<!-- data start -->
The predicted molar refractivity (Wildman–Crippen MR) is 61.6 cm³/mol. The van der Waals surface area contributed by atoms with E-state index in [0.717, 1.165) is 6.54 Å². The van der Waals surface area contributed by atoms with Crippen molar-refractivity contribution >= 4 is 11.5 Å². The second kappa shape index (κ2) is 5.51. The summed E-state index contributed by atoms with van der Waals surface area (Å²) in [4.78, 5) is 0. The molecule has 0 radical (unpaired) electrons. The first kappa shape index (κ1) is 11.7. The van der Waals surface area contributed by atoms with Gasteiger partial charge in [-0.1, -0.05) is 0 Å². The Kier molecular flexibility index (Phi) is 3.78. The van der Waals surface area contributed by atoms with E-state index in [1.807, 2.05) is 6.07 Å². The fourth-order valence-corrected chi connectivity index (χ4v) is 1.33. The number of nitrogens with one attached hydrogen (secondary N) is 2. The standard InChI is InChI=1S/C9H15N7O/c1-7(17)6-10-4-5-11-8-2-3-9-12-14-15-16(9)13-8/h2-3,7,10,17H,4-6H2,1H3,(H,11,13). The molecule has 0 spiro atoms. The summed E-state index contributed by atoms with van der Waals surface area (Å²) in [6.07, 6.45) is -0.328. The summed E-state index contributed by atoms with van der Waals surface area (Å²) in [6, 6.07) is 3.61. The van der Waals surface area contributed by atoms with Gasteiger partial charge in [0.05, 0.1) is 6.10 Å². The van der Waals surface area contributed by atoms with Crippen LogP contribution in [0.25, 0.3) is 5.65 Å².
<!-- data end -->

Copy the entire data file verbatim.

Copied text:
The predicted molar refractivity (Wildman–Crippen MR) is 61.6 cm³/mol. The van der Waals surface area contributed by atoms with E-state index in [0.717, 1.165) is 6.54 Å². The van der Waals surface area contributed by atoms with Crippen molar-refractivity contribution >= 4 is 11.5 Å². The second kappa shape index (κ2) is 5.51. The summed E-state index contributed by atoms with van der Waals surface area (Å²) in [4.78, 5) is 0. The molecule has 0 radical (unpaired) electrons. The first kappa shape index (κ1) is 11.7. The van der Waals surface area contributed by atoms with Gasteiger partial charge in [-0.1, -0.05) is 0 Å². The Kier molecular flexibility index (Phi) is 3.78. The van der Waals surface area contributed by atoms with E-state index in [1.807, 2.05) is 6.07 Å². The fourth-order valence-corrected chi connectivity index (χ4v) is 1.33. The number of nitrogens with one attached hydrogen (secondary N) is 2. The standard InChI is InChI=1S/C9H15N7O/c1-7(17)6-10-4-5-11-8-2-3-9-12-14-15-16(9)13-8/h2-3,7,10,17H,4-6H2,1H3,(H,11,13). The molecule has 0 spiro atoms. The summed E-state index contributed by atoms with van der Waals surface area (Å²) in [6.07, 6.45) is -0.328. The summed E-state index contributed by atoms with van der Waals surface area (Å²) in [6, 6.07) is 3.61. The van der Waals surface area contributed by atoms with Gasteiger partial charge in [0.05, 0.1) is 6.10 Å². The van der Waals surface area contributed by atoms with Crippen LogP contribution in [0.25, 0.3) is 5.65 Å².